There are several options to react on an over-current switch off. Firstly, the circuit (e.g., the external controller) providing the reset signal may be configured to wait for a defined period of time before generating a reset signal for reactivating the semiconductor device. Secondly, the circuit providing the reset signal may be configured to wait until a measured temperature of the transistor (see DMOS T1 in FIG. 1) decreases by a given value (e.g., 60K) or falls below a given threshold (e.g., 105 C.) before generating a reset signal for reactivating the semiconductor device. Further, the reset signal may be triggered by other events, such as the shutdown of all transistors in case of a multi-channel arrangement where several power transistors are operated and controlled in parallel. Finally, the reset signal may be provided by an external controller as mentioned above. The reset signal may be provided in various ways such as by a command given through a digital interface (e.g., SPI, LIN, CAN, μs-bus, etc.).

FIG. 2 illustrates one example of an implementation of the basic circuit of FIG. 1. As the example of FIG. 1 the semiconductor device comprises a MOS transistor T1 as power semiconductor switch. The transistor T1 switches a load current iD off in accordance with a control signal VG, which is the gate voltage in the present example. The transistor T1 includes a drain-source current path (i.e., the load current path D-S) which takes over the load current while the transistor T1 is switched on. The drain-source current path of the transistor T1 is connected between a supply voltage node that provides a supply voltage VDD and an output node that supplies a load (e.g., a lamp or a DC motor) connected thereto (not shown) with the load current iD while the transistor T1 is switched on. The voltage present at the output node with respect to a reference potential (e.g., ground GND, not shown) is denoted with VOUT.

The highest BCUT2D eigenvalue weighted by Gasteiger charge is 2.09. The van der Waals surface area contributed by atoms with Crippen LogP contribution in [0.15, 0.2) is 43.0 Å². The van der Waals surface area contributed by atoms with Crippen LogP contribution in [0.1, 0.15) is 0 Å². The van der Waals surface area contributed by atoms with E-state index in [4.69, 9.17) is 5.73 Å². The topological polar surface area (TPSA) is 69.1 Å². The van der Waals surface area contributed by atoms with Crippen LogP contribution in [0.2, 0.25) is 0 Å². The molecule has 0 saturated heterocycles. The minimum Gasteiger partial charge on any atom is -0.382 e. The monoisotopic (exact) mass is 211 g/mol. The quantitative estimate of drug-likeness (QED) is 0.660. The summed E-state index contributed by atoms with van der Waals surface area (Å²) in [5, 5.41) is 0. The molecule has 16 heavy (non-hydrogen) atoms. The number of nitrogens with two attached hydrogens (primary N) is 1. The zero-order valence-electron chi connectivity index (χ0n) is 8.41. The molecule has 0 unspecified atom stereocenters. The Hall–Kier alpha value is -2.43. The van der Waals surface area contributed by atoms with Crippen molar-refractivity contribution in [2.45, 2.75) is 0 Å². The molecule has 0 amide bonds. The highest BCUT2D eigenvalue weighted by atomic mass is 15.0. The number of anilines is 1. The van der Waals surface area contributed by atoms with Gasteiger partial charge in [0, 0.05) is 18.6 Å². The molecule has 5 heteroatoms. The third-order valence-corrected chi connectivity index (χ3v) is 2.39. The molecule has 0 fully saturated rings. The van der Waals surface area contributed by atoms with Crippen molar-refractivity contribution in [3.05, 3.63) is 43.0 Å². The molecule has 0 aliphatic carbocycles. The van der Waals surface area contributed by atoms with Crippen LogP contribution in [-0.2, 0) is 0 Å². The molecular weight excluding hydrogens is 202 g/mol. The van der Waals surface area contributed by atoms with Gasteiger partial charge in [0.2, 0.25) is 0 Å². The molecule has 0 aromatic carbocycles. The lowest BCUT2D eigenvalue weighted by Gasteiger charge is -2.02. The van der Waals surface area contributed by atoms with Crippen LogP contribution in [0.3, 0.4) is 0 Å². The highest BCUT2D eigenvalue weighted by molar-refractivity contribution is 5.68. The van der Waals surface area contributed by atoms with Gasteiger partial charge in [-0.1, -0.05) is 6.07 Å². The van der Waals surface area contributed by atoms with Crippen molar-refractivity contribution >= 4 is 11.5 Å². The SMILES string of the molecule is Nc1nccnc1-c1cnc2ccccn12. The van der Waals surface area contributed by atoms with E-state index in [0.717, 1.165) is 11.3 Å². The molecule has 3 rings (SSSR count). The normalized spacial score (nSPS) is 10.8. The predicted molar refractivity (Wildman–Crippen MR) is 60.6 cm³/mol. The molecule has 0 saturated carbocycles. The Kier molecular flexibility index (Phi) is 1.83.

Further a current measurement arrangement 10 is coupled to the load current path for providing a measurement signal SID that represents the load current iD. There are many possibilities for measuring the load current iD such as, for example, the use of a shunt resistor or, alternatively, the use of a so-called sense transistor as, for example, described in U.S. Pat. No. 4,553,084.